it("has anchor tags using cy.get and .each", () => {
  cy.visit("2020/develop-preview-test");
  cy.get("a:contains(#)").each($a => {
    const message = $a.parent().parent().text();
    expect($a, message).to.not.have.attr("href", "#undefined");
  });
});

We lost the scroll command, but our text message is still enough. The Command Log also shows that there are four anchor elements. Let's fix the anchor tags until the integration test passes.

Great - notice how the passing assertions show the heading text. The four anchor elements are all accounted for.

Checking every post

We have written a test for a single blog post. But the site contains multiple posts - all in the pages subfolders:

We probably should check every post against the broken anchors. This is an example of dynamic tests - we need to generate tests from the data. In this case, we do not even need to glob the folder - all posts are linked in ... posts.json file:

{
  "posts": [
    {
      "id": "books-people-reread",
      "date": "August 2, 2020",
      "title": "Books people re(read)"
    },
    {
      "id": "develop-preview-test",
      "date": "June 11, 2020",
      "title": "Develop, Preview, Test"
    },
    ...
  ]
}

In our spec we can import this JSON file directly - even destructure the import to grab just the posts property. Then we can iterate over every post, creating a separate it test block. We just need to extract the year to form the right URL to visit.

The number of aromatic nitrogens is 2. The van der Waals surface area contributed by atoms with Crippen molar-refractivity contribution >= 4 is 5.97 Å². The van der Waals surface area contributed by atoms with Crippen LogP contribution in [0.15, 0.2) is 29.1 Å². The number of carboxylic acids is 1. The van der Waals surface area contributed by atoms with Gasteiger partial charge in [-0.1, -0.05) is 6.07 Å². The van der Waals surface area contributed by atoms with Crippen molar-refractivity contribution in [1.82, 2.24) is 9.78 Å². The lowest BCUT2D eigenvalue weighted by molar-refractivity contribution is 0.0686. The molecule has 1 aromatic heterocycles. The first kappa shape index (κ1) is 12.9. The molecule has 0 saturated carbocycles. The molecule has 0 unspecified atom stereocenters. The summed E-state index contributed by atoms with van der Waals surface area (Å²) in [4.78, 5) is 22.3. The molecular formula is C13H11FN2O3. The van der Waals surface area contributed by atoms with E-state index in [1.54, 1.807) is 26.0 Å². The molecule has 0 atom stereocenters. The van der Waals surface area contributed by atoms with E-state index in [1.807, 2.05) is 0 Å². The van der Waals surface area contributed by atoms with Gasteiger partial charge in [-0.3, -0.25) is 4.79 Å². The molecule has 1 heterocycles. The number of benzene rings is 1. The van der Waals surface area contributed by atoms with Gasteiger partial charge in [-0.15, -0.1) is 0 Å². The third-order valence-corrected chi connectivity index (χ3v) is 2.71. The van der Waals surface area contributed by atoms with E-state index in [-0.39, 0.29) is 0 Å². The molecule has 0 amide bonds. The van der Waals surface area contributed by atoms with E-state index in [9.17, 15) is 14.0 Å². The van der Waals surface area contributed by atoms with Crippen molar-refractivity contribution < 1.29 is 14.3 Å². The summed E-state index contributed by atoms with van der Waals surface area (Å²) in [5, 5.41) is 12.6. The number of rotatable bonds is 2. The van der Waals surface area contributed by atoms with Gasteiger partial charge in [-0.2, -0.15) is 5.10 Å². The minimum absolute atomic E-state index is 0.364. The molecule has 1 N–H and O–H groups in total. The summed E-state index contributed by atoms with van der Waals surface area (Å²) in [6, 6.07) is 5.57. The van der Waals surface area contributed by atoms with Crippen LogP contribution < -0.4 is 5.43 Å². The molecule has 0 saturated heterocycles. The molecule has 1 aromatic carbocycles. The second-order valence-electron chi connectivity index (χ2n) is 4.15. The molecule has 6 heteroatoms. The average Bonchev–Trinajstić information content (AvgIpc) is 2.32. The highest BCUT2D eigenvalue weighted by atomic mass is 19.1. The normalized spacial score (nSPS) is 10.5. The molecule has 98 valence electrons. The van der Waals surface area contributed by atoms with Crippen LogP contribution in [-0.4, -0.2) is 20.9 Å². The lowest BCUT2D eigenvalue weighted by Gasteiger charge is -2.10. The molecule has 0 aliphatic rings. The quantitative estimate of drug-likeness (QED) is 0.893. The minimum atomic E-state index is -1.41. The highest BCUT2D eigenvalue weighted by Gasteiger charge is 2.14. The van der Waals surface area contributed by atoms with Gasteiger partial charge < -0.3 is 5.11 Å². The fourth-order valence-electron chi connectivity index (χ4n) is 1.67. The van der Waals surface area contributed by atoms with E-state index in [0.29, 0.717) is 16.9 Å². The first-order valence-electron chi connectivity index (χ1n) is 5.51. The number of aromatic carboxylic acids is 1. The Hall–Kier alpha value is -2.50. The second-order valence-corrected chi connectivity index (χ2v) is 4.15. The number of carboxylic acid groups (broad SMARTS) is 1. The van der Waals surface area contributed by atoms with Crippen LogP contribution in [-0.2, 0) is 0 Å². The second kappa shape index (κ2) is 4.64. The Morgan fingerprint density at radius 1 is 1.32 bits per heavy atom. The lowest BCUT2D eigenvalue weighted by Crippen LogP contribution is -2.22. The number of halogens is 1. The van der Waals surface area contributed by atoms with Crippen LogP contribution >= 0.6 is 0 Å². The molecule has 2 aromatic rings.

import { posts } from "../../posts.json";
context("Post", () => {
  posts.forEach(post => {
    it(`"${post.title}" has no broken anchors`, () => {
      const year = new Date(post.date).getFullYear();
      const url = `${year}/${post.id}`;
      cy.visit(url);
      cy.get("a:contains(#)").each($a => {
        const message = $a.parent().parent().text();
        expect($a, message).to.not.have.attr("href", "#undefined");
      });
    });
  });
});

Almost works. Most posts are checked successfully, but there are a couple of posts with no anchor links - and thus the cy.get(...) command fails because it does expect to find at least one element.

Here is a little trick to avoid the problem. Every page has a few links in the navigation element at the top. There is the logo link, the source link, and "Follow me" link.

Let's grab heading links AND one of those always-present anchors - and validate them all. We can use , operator to combine selectors like this:

cy.get("a:contains(#), a.src").each($a => {
  const message = $a.parent().parent().text();
  expect($a, message).to.not.have.attr("href", "#undefined");
});

Now every dynamically generated test passes. Every blog post is ok.

Finally, if we are checking some anchor links, then we probably should check them all. After all - if somehow we got #undefined, then it is possible to get undefined in the middle - after all, JavaScript is notorious for typecasting values into links like /posts/undefined/comments/

Let's check every anchor element against this problem.

cy.visit(url);
cy.get("a").each($a => {
  const message = $a.text();
  expect($a, message).to.have.attr("href").not.contain("undefined");
});

Notice how every expect assertion really has two assertions chained together. First, we confirm that the anchor element has href attribute. Second, the value of that attribute is checked against containing the string "undefined". There are a lot of anchors, and every anchor is checked this way.

All links are 👍

You can find the source code and the tests here.